City Traffic (inside car)                                        85dB
                Train whistle at 500'                                           90dB
                Subway train at 200'                                            95dB
Level at which sustained exposure may result in
                                                                           90 - 95dB
                  hearing loss
                    Power mower                                                107dB
                     Power saw                                                 110dB
                     Pain begins                                               125dB
               Pneumatic riveter at 4'                                         125dB
                 Jet engine at 100'                                            140dB
              Death of hearing tissue                                          180dB
              Loudest sound possible                                           194dB
                                   Perceptions of Increases in Decibel Level
               Imperceptible Change                                             1dB
             Barely Perceptible Change                                          3dB
            Clearly Noticeable Change                                           5dB
               About Twice as Loud                                              10dB
            About Four Times as Loud                                            20dB
                                             Sound Levels of Music
                Normal piano practice                                          60 -70dB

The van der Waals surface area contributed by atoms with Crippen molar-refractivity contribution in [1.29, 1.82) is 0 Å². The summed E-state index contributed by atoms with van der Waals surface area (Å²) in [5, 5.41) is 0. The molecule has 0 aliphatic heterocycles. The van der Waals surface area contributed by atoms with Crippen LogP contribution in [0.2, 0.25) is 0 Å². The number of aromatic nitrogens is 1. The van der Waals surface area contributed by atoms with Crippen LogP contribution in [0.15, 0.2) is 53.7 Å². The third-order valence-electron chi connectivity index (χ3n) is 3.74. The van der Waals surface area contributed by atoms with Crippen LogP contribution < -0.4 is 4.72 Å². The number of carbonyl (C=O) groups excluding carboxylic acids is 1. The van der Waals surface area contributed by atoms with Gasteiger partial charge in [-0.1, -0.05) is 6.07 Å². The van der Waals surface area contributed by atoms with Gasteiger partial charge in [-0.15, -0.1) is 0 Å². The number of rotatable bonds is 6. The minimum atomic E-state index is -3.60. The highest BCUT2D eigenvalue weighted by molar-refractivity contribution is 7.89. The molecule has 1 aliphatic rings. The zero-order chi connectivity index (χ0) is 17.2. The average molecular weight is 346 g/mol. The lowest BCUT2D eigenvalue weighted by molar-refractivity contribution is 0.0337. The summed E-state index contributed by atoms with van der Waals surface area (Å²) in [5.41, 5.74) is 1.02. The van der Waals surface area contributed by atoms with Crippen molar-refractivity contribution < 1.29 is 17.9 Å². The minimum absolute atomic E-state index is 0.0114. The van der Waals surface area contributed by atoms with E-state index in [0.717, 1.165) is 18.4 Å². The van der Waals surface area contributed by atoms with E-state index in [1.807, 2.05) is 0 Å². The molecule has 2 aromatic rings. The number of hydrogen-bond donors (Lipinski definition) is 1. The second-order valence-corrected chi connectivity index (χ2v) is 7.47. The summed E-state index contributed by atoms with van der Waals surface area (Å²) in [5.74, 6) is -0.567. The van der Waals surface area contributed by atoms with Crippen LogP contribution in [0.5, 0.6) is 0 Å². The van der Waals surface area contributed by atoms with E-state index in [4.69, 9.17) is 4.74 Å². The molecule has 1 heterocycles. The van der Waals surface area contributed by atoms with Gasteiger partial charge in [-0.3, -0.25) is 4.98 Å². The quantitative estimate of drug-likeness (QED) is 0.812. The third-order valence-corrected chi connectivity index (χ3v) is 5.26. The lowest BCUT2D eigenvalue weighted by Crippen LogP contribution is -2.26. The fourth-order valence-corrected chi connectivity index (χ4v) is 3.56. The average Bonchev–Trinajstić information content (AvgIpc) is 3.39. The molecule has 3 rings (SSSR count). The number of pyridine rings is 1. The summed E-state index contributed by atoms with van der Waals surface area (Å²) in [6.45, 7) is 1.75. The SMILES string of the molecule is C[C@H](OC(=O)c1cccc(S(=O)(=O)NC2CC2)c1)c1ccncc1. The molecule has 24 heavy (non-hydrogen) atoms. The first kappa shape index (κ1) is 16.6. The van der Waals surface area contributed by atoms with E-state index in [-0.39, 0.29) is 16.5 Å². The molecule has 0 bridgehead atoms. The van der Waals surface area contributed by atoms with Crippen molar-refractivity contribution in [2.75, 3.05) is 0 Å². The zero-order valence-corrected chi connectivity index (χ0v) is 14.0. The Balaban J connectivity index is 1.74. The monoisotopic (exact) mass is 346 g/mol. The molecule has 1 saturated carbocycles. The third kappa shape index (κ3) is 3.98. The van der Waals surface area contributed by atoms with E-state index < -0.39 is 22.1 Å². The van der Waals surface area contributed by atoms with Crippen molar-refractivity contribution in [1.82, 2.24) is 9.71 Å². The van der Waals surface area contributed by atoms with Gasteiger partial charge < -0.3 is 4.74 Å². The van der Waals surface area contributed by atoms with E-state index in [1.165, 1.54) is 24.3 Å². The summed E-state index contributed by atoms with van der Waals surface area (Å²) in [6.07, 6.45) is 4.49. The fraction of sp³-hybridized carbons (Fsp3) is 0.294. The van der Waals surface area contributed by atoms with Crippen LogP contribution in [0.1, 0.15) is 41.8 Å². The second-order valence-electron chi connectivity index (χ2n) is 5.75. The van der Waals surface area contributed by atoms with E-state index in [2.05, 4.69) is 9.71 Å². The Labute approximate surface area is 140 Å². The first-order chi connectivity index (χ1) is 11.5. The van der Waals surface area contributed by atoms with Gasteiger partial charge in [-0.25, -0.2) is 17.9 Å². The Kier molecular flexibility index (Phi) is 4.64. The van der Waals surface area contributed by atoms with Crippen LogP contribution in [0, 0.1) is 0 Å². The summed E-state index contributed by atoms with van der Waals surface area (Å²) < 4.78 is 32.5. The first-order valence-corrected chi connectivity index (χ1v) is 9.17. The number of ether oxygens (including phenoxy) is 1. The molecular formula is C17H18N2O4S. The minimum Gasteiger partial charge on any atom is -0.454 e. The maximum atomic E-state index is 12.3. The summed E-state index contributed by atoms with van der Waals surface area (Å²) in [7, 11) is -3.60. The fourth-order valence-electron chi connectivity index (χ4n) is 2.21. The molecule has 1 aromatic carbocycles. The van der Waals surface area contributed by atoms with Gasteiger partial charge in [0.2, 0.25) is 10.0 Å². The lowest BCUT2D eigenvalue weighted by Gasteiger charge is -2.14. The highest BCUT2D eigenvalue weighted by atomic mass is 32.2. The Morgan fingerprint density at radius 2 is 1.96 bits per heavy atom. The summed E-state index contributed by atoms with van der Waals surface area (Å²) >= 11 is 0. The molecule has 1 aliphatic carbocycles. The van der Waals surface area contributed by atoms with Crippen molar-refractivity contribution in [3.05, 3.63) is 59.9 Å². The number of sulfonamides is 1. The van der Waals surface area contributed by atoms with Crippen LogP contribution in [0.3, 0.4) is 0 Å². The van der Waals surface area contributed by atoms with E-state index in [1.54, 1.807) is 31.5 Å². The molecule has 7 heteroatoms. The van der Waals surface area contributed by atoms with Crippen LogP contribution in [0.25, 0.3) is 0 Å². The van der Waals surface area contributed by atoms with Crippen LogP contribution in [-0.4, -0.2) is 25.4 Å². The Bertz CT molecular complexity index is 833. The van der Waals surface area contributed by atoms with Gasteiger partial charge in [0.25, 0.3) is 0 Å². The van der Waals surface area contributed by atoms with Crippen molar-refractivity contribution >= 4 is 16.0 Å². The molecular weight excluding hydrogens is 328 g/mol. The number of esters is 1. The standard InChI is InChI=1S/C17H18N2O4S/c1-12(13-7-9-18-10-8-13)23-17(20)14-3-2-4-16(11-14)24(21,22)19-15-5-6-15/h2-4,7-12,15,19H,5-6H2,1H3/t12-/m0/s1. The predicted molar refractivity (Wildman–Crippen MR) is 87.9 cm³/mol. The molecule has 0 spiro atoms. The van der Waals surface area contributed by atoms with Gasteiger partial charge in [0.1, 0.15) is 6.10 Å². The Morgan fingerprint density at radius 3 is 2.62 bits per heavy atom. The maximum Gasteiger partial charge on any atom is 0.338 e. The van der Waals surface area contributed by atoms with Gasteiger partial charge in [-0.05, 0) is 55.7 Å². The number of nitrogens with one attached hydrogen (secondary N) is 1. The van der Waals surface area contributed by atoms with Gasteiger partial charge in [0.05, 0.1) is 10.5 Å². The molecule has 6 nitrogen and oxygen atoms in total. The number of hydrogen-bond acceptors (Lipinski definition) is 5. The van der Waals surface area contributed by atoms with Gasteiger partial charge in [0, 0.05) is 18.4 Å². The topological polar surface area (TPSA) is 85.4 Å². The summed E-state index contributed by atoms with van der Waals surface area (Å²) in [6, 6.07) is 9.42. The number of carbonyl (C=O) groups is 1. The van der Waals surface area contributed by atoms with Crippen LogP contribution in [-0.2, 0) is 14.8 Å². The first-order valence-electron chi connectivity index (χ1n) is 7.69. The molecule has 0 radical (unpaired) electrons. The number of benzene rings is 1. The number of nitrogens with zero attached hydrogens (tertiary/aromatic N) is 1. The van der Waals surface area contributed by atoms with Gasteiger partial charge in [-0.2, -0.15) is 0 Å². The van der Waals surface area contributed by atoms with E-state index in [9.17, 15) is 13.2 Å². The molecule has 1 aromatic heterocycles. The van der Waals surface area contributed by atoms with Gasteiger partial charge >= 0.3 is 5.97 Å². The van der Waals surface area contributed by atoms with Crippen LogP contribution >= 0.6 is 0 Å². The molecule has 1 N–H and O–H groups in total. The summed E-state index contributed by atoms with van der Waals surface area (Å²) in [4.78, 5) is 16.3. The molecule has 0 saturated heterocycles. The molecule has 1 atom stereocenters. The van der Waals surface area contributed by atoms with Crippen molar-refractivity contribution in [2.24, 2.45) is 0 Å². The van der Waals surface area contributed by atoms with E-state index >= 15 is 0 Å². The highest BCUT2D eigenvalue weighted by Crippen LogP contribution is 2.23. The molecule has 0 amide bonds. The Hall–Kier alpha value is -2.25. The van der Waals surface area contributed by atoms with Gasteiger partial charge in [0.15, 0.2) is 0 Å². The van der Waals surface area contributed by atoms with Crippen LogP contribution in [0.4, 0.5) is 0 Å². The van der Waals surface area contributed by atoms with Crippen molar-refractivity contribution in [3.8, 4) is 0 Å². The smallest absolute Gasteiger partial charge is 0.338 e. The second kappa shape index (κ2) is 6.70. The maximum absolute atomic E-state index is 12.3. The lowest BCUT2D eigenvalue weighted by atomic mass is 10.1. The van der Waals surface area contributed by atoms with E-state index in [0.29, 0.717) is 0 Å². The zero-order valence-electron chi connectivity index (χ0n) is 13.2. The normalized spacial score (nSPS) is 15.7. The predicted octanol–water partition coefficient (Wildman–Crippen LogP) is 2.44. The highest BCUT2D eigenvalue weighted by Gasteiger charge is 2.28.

Fortissimo Singer, 3'                                           70dB
          Chamber music, small auditorium                                      75 - 85dB
                   Piano Fortissimo                                        84 - 103dB
                   Walkman on 5/10                                               94dB
               Symphonic music peak                                        120 - 137dB
                  Amplifier rock, 4-6'                                          120dB
                   Rock music peak                                              150dB
                           Just What is a Decibel (db)?

Early acousticians came up with a simple method of comparing two sounds. A sound that was perceived to
be twice as loud as another was said to be one Bel greater in sound level. The Bel was used as a unit of
comparison. It is not a unit of measure. Its namesake, Alexander Grahm Bell, was a pioneer in the science
of audiology (the study of human hearing). It soon became apparent this unit of comparison was not very
useful in describing the difference between similar sounds. A small unit of comparison, the decibel, was
established. One decibel (1 dB) is one-tenth of a Bel. Since a decibel is one-tenth of a Bel, then 10 decibels
(10 dB) would equal one Bel. In other words, a sound that is twice as loud as another sound could be
described as being 10 decibels (10 dB) louder. By definition, one decibel (1 dB) represents the smallest
change in volume a human ear can perceive. The average ear, however, can only detect a 3 dB change.

                                      Equalizers EQ
The three main types of EQ are: Shelving, Graphic, and Parametric

    •   SHELVING
             o   Found in most mixers (including Ramsa and Mackie)
             o   "Bass" (LF) and "Treble" (HF) controls boost or cut begining at a
                 certain point ("knee")
             o   Sometimes midrange (MF) is included, and sometimes with
                 adjustable midpoint frequency

    •   GRAPHIC
             o   Octave, 1/2 Octave and 1/3 octave varitites
             o   Separate boost/cut adjustment (usually a slide pot) for each band
             o   Display of slide pots in a row shows a "graphic" picture of EQ

             o   Separate adjustment of Boost/Cut, Center Frequency, and Q
                 (sharpness of peak/dip)